Published on:

Potter Voice v. Apple: Claims for Willfulness Survive Motion to Dismiss Where Siri Inventors Allegedly Knew of Patent Prior to Employment with Apple

Potter Voice filed a patent infringement action against Apple, alleging infringement of U.S. Patent No. 5,729,659 (the ‘659 patent) through Apple products containing Siri. In 2010, Apple acquired a corporation called Siri, Inc., which in 2007 “spun off” from SRI International, the company that invented the Siri product now used on Apple’s iPhone 4S and other Apple products.

As part of its patent infringement action, Potter Voice alleged that Apple willfully infringed the ‘659 patent. In a motion to dismiss, Apple disputed whether the allegations in the complaint adequately pled Apple’s knowledge of the ‘659 patent.

In analyzing the motion to dismiss, the district court noted that “[w]hile courts have emphasized the importance of pleading the defendant’s knowledge of the patent-in-suit, when, as here, the defendant is a corporation, this pleading requirement should be evaluated through the scope of corporate law and agency principles. It is well established that corporations act through their employees and an agent’s knowledge will generally be imputed to the corporate principal so long as employees are acting within the scope of their employment.”

As a result, the district court found that to require that the corporation is aware of the asserted patent is to say that certain of the corporation’s employees have knowledge of willful infringement, it is safe to say that the employees required to have knowledge of the asserted patent must have some connection to the decision willfully to infringe.

Potter Voice’s complaint alleged that “Apple learned of the ‘659 patent when it acquired Siri, Inc. employees who were the inventors of the SRI patents. The former Siri, Inc. employees were aware of the ‘659 patent because it was cited to them in the prosecution history of the SRI patents. These employees took their knowledge of the ‘659 patent to Apple when they became Apple employees in about 2007. Apple, having learned of the likelihood of infringement of the ‘659 patent, nevertheless acted in a way that infringed.”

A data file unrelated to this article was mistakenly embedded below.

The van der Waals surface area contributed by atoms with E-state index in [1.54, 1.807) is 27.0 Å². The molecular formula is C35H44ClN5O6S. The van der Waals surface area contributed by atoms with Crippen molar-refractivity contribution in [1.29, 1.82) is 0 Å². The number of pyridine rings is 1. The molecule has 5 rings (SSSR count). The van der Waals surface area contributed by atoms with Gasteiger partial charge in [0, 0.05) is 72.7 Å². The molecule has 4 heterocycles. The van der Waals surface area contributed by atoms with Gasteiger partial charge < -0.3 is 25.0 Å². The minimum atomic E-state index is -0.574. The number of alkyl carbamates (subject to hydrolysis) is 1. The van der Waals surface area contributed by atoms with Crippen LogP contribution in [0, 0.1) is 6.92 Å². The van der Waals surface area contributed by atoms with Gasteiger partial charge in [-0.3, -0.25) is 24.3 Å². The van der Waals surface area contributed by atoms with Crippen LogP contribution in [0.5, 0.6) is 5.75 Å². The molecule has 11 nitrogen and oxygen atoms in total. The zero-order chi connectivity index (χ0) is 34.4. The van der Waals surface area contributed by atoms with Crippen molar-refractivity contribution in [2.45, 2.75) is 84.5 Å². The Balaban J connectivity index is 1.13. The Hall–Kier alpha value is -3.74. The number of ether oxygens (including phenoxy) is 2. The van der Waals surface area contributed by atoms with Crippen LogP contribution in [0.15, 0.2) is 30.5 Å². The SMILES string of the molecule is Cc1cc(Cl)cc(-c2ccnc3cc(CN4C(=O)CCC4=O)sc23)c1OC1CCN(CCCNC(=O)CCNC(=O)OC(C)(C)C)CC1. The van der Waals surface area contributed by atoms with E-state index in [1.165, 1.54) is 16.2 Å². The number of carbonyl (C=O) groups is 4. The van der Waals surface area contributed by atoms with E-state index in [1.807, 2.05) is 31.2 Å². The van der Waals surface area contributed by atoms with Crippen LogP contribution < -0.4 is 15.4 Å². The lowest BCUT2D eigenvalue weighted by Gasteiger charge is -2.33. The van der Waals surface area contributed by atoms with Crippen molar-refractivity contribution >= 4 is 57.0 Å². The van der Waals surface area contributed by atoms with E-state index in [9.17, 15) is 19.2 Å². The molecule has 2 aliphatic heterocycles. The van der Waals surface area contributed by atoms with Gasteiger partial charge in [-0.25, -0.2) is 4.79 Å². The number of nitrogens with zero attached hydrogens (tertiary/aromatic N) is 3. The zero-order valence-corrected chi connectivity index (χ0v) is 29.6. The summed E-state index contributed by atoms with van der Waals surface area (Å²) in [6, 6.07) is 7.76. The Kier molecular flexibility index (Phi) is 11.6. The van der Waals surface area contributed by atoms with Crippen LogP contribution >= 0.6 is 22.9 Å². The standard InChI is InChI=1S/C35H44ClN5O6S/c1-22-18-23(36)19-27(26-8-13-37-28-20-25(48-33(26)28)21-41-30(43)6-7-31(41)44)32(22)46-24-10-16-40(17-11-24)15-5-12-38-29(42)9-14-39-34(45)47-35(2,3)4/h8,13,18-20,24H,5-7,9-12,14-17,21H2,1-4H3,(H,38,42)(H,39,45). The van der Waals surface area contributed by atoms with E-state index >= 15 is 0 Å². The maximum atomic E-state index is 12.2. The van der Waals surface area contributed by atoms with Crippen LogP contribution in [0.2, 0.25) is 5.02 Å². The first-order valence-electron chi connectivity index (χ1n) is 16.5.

The district court concluded that this was “not a bare recitation of the legal elements of willful infringement, but constitutes facts describing how the alleged infringer came to learn of the patent in suit.”

The district court also rejected Apple’s assertion that the allegations fell short of the “plausibility” standard set by Iqbal and Twombly. “While willful infringement is not equal to fraud and therefore is not subject to the stringent Rule 9(b) particularity requirement, the Iqbal and Twombly standards still apply. See Mitutoyo Corp. v. Cent. Purchasing LLC, 499 F.3d 1284, 1290 (Fed. Cir. 2007). According to Apple, PVT’s theory of Apple’s knowledge is unlikely because the ‘659 patent was never cited by the examiners of the SRI patents, nor was it the subject of any office action or rejection. Apple admits that the inventors of the later patents submitted an Information Disclosure Statement (IDS) naming the ‘659 patent as knowledge of that patent. See id.

The district court found that these arguments went to the weight of the evidence and were not proper for a resolution on a motion to dismiss. “Apple’s arguments, especially those that the Siri inventors would have forgotten the ‘659 patent, go to the weight of the evidence rather than the sufficiency of PVT’s allegations. At the motion to dismiss stage, the Court does not undertake a full evaluation of “probability,” but simply asks for “more than a sheer possibility that a defendant has acted unlawfully.” See Iqbal, 556 U.S. at 678. With all of its allegations accepted as true, PVT demonstrates more than a sheer possibility that Apple was aware of the asserted patent. One can reasonably infer that the former SRI employees, who themselves knew of the ‘659 patent, later had a connection to Apple’s willful infringement.”

Accordingly, the district court denied the motion to dismiss the willfulness claim.

Potter Voice Technologies v. Apple Inc., et al., Case No. C 13-1710 CW (N.D. Cal.)

The authors of are patent trial lawyers at Jeffer Mangels Butler & Mitchell LLP. We represent inventors, patent owners and technology companies in patent licensing and litigation. Whether pursuing patent violations or defending infringement claims, we are aggressive and effective advocates for our clients. For more information contact Stan Gibson at 310.201.3548 or